Virtue based upon false belief can only be temporary. In his Meditations, Roman emperor and stoic philosopher, Marcus Aurelius, wrote:
· "It is peculiar to man to love even those who do wrong. And this happens, if when they do wrong it occurs to you that they are fellow humans and that they do wrong through ignorance and unintentionally, and that soon both of you will die; and above all, that the wrongdoer has done you no harm, for he has not made your ruling faculty worse than it was before."
While it is true that people often harm out of “ignorance and unintentionally,” it is exaggerated and unsubstantiated to claim that they always act in this manner. If virtue depends upon our holding a benign impression of the motives of the wrongdoer, virtue will be short-lived.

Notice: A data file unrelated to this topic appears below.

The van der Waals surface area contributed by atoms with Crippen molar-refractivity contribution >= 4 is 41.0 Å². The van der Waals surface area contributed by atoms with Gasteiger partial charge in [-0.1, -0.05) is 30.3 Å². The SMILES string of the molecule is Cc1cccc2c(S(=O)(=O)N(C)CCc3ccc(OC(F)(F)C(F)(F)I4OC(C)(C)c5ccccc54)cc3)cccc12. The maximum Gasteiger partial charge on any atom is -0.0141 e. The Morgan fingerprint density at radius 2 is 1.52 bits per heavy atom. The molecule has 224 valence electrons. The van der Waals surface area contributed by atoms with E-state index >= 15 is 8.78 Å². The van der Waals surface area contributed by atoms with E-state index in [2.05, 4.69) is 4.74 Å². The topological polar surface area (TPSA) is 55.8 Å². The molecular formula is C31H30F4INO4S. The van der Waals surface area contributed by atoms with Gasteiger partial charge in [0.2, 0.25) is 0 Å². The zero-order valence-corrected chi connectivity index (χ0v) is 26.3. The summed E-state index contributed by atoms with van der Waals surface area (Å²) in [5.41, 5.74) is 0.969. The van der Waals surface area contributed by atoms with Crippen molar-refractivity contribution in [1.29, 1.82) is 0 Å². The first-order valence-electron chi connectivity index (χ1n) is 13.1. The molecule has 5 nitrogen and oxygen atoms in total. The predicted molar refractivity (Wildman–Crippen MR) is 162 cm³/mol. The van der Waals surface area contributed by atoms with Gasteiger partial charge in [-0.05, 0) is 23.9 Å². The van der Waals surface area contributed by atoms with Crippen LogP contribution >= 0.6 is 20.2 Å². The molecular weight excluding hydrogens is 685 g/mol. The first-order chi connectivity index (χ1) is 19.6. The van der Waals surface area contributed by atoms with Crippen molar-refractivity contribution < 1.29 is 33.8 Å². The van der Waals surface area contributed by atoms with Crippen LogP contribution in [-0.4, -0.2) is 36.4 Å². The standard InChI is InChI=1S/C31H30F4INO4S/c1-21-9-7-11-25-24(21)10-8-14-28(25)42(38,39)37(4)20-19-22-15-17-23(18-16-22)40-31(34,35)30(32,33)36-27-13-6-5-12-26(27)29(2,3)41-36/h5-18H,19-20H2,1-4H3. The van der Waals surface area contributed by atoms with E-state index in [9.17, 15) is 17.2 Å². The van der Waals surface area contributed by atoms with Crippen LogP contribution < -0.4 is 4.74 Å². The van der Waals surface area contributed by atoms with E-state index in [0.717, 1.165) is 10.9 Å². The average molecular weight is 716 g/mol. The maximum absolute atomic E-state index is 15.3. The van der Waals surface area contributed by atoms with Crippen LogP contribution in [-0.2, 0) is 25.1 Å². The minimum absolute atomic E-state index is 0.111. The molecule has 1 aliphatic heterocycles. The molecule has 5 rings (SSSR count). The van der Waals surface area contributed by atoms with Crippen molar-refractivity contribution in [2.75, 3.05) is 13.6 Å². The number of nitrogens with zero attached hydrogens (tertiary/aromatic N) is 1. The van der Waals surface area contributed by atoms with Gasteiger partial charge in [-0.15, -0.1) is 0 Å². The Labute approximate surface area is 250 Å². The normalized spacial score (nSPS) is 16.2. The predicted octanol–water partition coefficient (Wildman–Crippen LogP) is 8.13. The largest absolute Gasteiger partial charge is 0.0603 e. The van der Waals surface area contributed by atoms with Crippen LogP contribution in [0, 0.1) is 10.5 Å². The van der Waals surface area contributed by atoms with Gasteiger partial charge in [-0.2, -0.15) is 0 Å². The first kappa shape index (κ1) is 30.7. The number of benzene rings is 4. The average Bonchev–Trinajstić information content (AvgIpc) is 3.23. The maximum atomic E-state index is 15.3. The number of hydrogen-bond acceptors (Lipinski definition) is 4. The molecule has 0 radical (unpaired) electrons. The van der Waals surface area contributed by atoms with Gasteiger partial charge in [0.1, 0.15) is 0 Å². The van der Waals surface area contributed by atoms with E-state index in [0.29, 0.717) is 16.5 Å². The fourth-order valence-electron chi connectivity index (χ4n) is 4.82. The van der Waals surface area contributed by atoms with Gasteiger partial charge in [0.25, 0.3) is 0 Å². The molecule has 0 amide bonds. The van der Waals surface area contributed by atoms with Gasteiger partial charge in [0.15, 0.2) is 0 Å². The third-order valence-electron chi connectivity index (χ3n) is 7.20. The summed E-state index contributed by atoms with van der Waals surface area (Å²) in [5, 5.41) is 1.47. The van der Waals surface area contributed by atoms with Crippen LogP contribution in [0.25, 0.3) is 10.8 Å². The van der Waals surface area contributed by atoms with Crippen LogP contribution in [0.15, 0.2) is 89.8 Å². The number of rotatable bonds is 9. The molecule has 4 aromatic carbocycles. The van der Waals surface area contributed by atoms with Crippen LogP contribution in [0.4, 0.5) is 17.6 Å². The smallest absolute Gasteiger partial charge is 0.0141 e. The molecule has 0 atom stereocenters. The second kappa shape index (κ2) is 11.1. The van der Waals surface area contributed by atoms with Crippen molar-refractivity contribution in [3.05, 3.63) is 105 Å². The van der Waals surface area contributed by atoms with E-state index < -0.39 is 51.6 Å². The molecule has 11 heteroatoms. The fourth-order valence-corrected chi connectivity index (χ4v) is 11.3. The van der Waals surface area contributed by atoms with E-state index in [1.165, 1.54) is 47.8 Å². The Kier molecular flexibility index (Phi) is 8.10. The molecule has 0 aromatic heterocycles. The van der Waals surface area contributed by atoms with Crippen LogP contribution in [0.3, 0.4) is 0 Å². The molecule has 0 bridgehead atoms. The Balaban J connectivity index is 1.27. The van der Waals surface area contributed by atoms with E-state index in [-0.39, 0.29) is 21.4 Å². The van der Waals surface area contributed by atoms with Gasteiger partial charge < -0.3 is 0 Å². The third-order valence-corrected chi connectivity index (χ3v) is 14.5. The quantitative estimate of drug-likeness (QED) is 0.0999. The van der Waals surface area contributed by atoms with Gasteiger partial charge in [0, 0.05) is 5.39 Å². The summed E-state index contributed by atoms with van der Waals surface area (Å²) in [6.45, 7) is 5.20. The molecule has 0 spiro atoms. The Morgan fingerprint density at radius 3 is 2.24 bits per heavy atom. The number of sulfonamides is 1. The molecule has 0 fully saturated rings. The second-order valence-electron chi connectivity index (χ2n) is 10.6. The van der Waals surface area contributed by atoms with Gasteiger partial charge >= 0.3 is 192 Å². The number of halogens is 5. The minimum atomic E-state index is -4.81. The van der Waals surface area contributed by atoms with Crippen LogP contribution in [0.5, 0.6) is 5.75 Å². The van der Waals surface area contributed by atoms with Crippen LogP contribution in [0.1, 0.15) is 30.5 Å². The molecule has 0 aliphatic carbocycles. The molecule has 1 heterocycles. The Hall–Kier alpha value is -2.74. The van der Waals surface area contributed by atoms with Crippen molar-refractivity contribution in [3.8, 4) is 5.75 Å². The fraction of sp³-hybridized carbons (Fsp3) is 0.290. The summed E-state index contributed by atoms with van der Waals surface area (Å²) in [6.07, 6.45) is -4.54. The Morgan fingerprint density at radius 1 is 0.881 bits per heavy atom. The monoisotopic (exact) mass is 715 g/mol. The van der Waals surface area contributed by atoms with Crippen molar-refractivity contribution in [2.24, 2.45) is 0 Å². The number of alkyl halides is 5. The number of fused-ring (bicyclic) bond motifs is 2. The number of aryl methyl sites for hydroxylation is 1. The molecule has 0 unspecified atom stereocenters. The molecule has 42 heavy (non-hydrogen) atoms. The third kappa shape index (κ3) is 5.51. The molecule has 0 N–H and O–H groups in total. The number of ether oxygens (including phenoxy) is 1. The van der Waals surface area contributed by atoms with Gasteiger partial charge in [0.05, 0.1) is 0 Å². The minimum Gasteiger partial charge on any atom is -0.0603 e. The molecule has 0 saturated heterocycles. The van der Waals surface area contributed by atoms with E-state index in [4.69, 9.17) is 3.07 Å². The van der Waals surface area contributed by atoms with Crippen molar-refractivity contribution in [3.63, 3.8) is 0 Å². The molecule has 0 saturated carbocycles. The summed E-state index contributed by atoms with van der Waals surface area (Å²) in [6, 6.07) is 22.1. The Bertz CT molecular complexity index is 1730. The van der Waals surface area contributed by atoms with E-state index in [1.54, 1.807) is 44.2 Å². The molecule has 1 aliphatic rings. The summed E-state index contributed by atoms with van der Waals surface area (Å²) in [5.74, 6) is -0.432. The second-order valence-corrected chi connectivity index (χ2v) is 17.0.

Furthermore, if our virtuous behavior depends on an assessment “that the wrongdoer has done you no harm, for he has not made your ruling faculty worse than it was before," virtue lacks an adequate rationale. Why? Aurelius needlessly makes light of the effects of victimization, which can be traumatic, even life attenuating.
While I appreciate Aurelius’ desire to treat even the worst evildoer with kindness, his rationale, based on the minimization of evil, cannot support that weight of our losses, grieving, and gnawing desire for justice.
Let us not minimize loss and evil. Instead, let us see it for what it truly is, and yet forgive. But how? Only by knowing that an omnipotent God will dry our every tear in an eternity of love! Also, by knowing that, without His mercy, we could have performed even greater cruelties.